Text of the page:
Also called sunchokes, these nutty-tasting, crunchy brown-skinned tubers (not truly artichokes, nor are they related to Jerusalem) are an excellent source of inulin, a prebiotic fibre that nourishes beneficial gut microbes. Inulin helps promote digestive heath, enhances mineral absorption and increases satiety.

Jerusalem artichokes are also high in iron, supplying 2.5 milligrams per one-half-cup sliced.

Prepare Jerusalem artichokes as you would potatoes or parsnips. Serve them mashed, roasted, sautéed, grilled, boiled, stir-fried with vegetables or blended into soups. Or enjoy them raw in salads, sliced or grated.

Due to their inulin content, Jerusalem artichokes may cause bloating in some people with irritable bowel syndrome.

Beets

These root vegetables owe their deep crimson hue to betalains, phytochemicals that act as antioxidants, help reduce inflammation and aid the liver’s detoxification system.

Beets are also a very good source of folate, a B vitamin the body uses to make DNA and red blood cells.

Add grated raw beets to salads and veggie sandwiches or wraps. Roast beets along with other root vegetables such as turnip, carrots and parsnips.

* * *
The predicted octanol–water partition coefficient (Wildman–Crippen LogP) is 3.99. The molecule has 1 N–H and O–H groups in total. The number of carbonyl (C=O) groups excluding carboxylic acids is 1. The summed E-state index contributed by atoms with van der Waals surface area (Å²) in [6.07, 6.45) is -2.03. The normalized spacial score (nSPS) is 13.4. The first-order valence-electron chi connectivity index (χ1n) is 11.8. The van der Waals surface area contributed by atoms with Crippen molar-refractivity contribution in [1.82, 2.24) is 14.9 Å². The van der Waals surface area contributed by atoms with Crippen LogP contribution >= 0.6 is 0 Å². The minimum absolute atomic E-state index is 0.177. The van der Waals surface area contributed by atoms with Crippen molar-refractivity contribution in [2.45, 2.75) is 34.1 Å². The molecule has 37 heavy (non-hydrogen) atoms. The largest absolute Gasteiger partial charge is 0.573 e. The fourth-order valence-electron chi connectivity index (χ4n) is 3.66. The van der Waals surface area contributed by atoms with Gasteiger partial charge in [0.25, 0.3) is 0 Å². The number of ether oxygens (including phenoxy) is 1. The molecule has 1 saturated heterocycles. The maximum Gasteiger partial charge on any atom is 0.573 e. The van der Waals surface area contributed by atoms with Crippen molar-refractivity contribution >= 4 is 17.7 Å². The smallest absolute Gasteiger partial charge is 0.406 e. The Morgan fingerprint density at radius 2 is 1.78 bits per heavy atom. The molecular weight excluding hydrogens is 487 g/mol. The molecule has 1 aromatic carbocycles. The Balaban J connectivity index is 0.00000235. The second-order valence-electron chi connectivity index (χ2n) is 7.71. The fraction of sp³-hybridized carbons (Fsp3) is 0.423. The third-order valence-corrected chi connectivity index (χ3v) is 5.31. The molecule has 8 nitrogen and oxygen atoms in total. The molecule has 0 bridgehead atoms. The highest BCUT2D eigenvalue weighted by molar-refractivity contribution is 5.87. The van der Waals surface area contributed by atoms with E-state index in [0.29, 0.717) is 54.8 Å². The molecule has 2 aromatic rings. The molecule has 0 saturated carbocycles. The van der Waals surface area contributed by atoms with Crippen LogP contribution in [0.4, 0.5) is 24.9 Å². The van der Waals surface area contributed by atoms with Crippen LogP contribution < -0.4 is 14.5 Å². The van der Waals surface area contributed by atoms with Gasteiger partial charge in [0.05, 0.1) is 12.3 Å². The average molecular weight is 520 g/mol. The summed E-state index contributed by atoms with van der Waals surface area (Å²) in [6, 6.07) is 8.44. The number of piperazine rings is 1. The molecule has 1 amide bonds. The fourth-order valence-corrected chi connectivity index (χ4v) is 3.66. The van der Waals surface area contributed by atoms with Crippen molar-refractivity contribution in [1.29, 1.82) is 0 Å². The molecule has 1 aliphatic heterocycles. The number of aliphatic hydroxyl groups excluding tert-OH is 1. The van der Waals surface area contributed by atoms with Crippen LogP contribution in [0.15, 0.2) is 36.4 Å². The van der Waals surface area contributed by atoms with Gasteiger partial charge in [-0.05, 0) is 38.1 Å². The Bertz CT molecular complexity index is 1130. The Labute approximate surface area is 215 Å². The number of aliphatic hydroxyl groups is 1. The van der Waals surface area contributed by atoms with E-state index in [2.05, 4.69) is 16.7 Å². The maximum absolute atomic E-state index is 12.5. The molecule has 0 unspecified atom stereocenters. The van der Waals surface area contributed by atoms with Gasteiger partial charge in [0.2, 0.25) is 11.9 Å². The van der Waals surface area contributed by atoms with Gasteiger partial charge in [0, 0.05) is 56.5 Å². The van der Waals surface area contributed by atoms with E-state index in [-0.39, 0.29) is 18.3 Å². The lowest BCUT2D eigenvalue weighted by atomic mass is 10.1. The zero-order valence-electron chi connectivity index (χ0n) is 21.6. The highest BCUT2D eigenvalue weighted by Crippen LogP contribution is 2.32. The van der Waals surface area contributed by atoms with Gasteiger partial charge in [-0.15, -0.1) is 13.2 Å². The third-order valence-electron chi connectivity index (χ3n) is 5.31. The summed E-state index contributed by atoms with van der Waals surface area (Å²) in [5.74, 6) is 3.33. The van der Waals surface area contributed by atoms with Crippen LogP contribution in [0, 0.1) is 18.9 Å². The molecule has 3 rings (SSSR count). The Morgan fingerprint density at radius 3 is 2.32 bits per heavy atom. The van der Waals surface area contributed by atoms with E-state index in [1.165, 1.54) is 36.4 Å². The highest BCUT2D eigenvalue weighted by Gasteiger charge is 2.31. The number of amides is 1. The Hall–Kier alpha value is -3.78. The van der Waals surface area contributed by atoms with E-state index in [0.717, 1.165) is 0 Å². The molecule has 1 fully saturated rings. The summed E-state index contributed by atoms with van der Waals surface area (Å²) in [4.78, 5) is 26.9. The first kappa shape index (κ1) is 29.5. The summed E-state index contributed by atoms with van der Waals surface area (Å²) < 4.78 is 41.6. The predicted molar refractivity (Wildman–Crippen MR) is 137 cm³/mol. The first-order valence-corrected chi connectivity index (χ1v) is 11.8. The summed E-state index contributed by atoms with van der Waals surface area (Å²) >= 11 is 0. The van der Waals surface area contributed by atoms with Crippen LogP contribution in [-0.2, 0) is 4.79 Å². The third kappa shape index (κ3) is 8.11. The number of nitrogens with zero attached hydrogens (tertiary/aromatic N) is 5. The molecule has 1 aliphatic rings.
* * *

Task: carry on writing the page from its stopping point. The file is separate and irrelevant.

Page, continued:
Sauté precooked beets in olive oil with a splash of freshly squeezed orange juice and orange zest. Or make beet chips by tossing thinly sliced beets with olive oil and then baking until crisp.

Use the green beet tops, too. One-half-cup cooked is an outstanding source of potassium and carotenoids, including beta-carotene, alpha-carotene and lutein, a phytochemical that supports brain health and vision.

Sockeye salmon (canned)

British Columbia’s wild sockeye salmon season (June through August) is over, but canned (and frozen) wild sockeye is available year-round.

Salmon is well-known for its heart-healthy omega-3 fats, but it also delivers a hefty amount of vitamin D, a nutrient that strengthens immunity and supports bone health.

Salmon, especially sockeye, is one of the few foods that offers a generous supply of vitamin D. Three ounces of canned sockeye salmon contain 715 international units (IU), more than Health Canada recommends (600 IU) for individuals ages 1 to 70. (Older adults are advised to get 800 IU per day.)